Although I have no experience working in large or even middling small businesses, the question of leadership, what it is, and what it concerns, and how it is to be developed, arises through my interest in organizational development and professional development practices. (Leadership is germane to entrepreneurial businesses too, but entrepreneurs aren’t very often very thoughtful leaders.) There isn’t one optimal model of leadership, mostly because there isn’t one optimal vision of what it concerns. (There is agreement about one aspect: leaders are almost always very intelligent.)
Three classic books on leadership have come to the top of my reading stack recently. Their particular visions of leadership are different. Two of the books are about the same vision, Servant Leadership. The other is even more fascinating, because it is about synchronicity and leadership. The books with links to Amazon are:
Jaworski’s fine autobiographical book doesn’t directly comment on Greenleaf’s equally interesting concepts. However, Jaworski’s psychological view, drawn from Jung, implicitly expands upon the concretized, (thus engaged with institutional and social reality,) and less psychological views of Greenleaf, et. al. There is no ideal concrete relationship between these two ‘realities’. They stand in dynamic relationship to each other. But, this flux of relationship between business/personal spirit and business/personal soul nevertheless promises radical possibilities: above all, leadership forged in the crucible of the experience of reflective psyche.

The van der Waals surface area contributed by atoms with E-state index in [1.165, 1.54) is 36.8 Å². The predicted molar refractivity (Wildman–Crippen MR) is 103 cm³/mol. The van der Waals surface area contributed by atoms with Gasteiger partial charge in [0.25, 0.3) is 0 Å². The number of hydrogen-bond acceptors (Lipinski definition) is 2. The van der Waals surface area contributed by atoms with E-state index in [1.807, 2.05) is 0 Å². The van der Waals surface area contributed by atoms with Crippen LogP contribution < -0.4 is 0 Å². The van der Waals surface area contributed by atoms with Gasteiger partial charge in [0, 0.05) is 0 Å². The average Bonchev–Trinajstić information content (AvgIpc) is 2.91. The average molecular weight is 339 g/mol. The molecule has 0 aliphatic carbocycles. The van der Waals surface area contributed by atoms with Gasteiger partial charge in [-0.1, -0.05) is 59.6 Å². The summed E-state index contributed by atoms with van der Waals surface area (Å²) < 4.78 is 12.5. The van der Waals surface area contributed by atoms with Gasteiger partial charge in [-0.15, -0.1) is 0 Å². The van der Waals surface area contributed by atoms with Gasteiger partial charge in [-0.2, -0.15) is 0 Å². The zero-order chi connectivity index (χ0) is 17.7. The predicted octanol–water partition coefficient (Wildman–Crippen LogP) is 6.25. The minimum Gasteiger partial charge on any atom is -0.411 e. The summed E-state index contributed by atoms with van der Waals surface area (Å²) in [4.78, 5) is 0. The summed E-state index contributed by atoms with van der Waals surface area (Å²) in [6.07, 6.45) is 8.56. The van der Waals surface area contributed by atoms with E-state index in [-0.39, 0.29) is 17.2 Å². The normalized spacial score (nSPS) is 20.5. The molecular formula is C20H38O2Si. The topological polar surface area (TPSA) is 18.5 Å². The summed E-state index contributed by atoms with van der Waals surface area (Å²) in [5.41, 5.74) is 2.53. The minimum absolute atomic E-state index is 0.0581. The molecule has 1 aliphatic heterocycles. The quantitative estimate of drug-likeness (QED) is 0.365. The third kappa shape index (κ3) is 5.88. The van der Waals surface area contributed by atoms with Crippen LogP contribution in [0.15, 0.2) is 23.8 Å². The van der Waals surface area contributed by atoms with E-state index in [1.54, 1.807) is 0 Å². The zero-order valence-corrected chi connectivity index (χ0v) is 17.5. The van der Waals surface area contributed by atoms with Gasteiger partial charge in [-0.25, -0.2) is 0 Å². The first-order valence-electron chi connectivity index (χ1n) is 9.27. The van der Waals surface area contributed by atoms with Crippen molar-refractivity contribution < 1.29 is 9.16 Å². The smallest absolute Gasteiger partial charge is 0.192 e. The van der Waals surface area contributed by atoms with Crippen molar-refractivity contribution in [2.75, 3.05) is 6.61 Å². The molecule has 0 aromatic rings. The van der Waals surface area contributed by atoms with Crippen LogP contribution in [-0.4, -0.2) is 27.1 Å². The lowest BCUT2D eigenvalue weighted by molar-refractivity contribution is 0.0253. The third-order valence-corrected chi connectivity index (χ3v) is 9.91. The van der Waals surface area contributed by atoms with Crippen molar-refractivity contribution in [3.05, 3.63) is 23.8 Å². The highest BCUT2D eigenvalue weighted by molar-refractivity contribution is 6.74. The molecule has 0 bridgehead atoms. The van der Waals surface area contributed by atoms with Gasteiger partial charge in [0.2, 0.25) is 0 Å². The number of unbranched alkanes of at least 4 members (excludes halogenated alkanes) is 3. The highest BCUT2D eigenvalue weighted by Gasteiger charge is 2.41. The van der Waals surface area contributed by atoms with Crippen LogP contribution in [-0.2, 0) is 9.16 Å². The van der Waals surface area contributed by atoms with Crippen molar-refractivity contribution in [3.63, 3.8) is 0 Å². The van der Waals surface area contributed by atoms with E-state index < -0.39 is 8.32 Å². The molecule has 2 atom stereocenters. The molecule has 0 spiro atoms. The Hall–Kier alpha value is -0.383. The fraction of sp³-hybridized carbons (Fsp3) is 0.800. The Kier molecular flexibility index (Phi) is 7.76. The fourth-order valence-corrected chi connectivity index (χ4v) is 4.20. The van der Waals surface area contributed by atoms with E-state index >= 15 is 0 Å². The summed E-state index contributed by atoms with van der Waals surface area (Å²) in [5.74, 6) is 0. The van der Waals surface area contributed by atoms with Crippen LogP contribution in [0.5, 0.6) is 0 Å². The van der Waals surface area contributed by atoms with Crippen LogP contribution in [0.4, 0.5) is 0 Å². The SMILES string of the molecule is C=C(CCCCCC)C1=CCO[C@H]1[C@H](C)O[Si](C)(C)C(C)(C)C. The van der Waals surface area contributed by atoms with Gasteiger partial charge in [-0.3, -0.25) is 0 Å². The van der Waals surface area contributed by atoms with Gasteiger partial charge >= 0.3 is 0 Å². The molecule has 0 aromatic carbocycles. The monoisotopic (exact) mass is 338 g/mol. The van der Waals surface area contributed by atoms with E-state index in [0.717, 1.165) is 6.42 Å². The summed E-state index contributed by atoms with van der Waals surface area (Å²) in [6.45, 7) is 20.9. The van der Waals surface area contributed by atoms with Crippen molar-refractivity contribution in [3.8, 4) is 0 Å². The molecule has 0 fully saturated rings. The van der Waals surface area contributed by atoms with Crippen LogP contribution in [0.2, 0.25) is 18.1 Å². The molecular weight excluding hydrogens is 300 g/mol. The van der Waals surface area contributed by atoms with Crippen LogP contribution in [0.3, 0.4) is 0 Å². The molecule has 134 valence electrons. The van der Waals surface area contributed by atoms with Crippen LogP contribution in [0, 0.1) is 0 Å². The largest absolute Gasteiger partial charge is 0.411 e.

This very same critical tension first came to my attention nine years ago in two superb books, Leadership Without Easy Answers. Ronald Heifetz; and Kinds of Power;James Hillman. Both are classics; Hillman’s would be so just for his suggestion that profit is not just one kind of profit, and his psychological and imaginal exegis of both power and profit.
While I on this subject, James M. Kouzes and Barry Z. Posner’s The Leadership Challenge is a must read book in the field. Both authors have been asserting intrapersonal and interpersonal ‘values-oriented’ perspectives against the conventionalist instrumental and ‘scientific-operational’ perspectives for some time. Warren Bennis may be the most cogent analyst of leadership of them all; see: On Becoming a Leader may be the most read book about leadership. My favorite Bennis book is his recent Geeks and Geezers.